In context

Revised detriment of the accused provisions allow limited judicial re-review

November 11, 2013
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In context

The new Act revising detriment of the accused provisions entered into force on 1 October 2013, amending the Code of Criminal Procedure.

This new Act allows conducting limited judicial review in certain criminal cases where a judgment has become final. Although this Act primarily focuses on general criminal law, it does introduce a limitation of the ne bis in idem principle.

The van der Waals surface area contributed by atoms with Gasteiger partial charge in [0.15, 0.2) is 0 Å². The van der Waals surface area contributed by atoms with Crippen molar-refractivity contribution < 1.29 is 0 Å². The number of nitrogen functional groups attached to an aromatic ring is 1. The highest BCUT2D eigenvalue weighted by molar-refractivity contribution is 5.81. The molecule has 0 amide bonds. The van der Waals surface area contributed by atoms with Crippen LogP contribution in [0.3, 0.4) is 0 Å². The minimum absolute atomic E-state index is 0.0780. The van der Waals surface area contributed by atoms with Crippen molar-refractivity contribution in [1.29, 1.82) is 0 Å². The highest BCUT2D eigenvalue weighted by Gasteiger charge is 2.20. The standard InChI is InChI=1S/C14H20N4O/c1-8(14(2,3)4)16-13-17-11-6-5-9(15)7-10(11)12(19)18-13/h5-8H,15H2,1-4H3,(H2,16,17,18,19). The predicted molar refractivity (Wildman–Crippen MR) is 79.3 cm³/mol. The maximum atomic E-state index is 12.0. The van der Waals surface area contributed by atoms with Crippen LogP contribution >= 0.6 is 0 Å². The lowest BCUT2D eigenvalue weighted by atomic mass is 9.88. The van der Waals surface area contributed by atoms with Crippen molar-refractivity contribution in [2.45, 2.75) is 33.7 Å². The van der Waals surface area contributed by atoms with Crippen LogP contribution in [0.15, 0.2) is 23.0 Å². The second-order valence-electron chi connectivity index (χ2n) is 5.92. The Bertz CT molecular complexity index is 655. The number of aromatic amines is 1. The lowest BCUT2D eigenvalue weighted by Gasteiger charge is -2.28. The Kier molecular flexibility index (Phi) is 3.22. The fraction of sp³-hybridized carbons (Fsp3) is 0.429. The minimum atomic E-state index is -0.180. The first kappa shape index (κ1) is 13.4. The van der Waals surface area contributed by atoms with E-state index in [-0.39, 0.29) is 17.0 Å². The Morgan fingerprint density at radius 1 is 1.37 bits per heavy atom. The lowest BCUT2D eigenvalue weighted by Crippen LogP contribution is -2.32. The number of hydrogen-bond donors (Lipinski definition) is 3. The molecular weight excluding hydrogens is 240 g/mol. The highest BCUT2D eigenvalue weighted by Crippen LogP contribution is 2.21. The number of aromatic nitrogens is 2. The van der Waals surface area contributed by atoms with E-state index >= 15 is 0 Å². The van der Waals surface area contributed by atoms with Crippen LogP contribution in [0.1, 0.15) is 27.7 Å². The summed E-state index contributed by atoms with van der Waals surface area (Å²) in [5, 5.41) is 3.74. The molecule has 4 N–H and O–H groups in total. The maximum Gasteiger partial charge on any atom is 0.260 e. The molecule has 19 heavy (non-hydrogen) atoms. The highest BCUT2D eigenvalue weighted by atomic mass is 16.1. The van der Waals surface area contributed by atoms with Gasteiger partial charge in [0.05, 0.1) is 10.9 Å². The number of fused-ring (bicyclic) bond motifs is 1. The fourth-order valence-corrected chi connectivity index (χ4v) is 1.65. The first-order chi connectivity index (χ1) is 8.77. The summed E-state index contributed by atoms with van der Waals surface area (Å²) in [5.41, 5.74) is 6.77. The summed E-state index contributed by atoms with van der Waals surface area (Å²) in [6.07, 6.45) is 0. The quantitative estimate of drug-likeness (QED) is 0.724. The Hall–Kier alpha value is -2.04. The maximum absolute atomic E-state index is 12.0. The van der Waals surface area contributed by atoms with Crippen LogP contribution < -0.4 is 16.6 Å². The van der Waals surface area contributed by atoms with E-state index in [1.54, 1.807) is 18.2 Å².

The amendment is intended to enhance the credibility of criminal enforcement by reducing the number of wrongly given acquittals. The Dutch government has stressed the restrictive nature of the limitation to the ne bis in idem principle. The possibility to conduct a judicial review is bound by strict limitations. A review can only take place in the case of an acquittal, and only if there is new evidence showing that the previous verdict was unjustified. The evidence must be of a nature that would have led to a conviction had the court known of the evidence. Revision may also occur in cases where there were certain “falsehoods”, such as false exculpatory evidence. In principle, revision to the detriment of the accused is only possible with regard to malicious crimes that have resulted in the loss of life. The initiative to put a case up for judicial review can only be taken by the executive board of the public prosecutor’s office, while the ultimate decision to review a case is taken by the Dutch Supreme Court.

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